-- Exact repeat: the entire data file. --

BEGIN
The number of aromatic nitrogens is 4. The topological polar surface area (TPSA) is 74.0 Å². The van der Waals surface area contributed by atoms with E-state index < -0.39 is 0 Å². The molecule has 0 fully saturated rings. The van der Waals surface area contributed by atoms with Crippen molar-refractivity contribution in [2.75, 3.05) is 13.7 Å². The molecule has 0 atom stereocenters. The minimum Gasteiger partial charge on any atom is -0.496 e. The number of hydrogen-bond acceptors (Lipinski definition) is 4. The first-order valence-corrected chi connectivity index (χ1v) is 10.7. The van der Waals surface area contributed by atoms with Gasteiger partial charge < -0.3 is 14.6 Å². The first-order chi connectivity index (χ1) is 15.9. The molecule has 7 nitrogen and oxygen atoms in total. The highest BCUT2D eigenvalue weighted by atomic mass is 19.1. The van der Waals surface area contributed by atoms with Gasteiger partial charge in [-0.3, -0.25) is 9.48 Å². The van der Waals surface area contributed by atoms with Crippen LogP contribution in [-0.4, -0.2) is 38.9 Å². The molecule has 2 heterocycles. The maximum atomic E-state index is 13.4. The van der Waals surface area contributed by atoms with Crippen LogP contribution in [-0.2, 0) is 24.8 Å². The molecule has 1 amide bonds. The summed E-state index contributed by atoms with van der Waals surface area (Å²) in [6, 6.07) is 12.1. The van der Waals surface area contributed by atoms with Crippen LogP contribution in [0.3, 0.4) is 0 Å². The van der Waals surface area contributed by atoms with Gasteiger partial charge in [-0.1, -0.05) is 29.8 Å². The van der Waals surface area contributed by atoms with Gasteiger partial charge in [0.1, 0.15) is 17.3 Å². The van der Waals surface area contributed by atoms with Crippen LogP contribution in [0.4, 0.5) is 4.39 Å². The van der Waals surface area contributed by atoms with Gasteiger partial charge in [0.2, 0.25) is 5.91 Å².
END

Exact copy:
The number of aromatic nitrogens is 4. The topological polar surface area (TPSA) is 74.0 Å². The van der Waals surface area contributed by atoms with E-state index < -0.39 is 0 Å². The molecule has 0 fully saturated rings. The van der Waals surface area contributed by atoms with Crippen molar-refractivity contribution in [2.75, 3.05) is 13.7 Å². The molecule has 0 atom stereocenters. The minimum Gasteiger partial charge on any atom is -0.496 e. The number of hydrogen-bond acceptors (Lipinski definition) is 4. The first-order valence-corrected chi connectivity index (χ1v) is 10.7. The van der Waals surface area contributed by atoms with Gasteiger partial charge < -0.3 is 14.6 Å². The first-order chi connectivity index (χ1) is 15.9. The molecule has 7 nitrogen and oxygen atoms in total. The highest BCUT2D eigenvalue weighted by atomic mass is 19.1. The van der Waals surface area contributed by atoms with Gasteiger partial charge in [-0.3, -0.25) is 9.48 Å². The van der Waals surface area contributed by atoms with Crippen LogP contribution in [-0.4, -0.2) is 38.9 Å². The molecule has 2 heterocycles. The maximum atomic E-state index is 13.4. The van der Waals surface area contributed by atoms with Crippen LogP contribution in [-0.2, 0) is 24.8 Å². The molecule has 1 amide bonds. The summed E-state index contributed by atoms with van der Waals surface area (Å²) in [6, 6.07) is 12.1. The van der Waals surface area contributed by atoms with Crippen LogP contribution in [0.3, 0.4) is 0 Å². The van der Waals surface area contributed by atoms with Gasteiger partial charge in [-0.1, -0.05) is 29.8 Å². The van der Waals surface area contributed by atoms with Gasteiger partial charge in [0.1, 0.15) is 17.3 Å². The van der Waals surface area contributed by atoms with Crippen LogP contribution in [0.4, 0.5) is 4.39 Å². The van der Waals surface area contributed by atoms with Gasteiger partial charge in [0.2, 0.25) is 5.91 Å².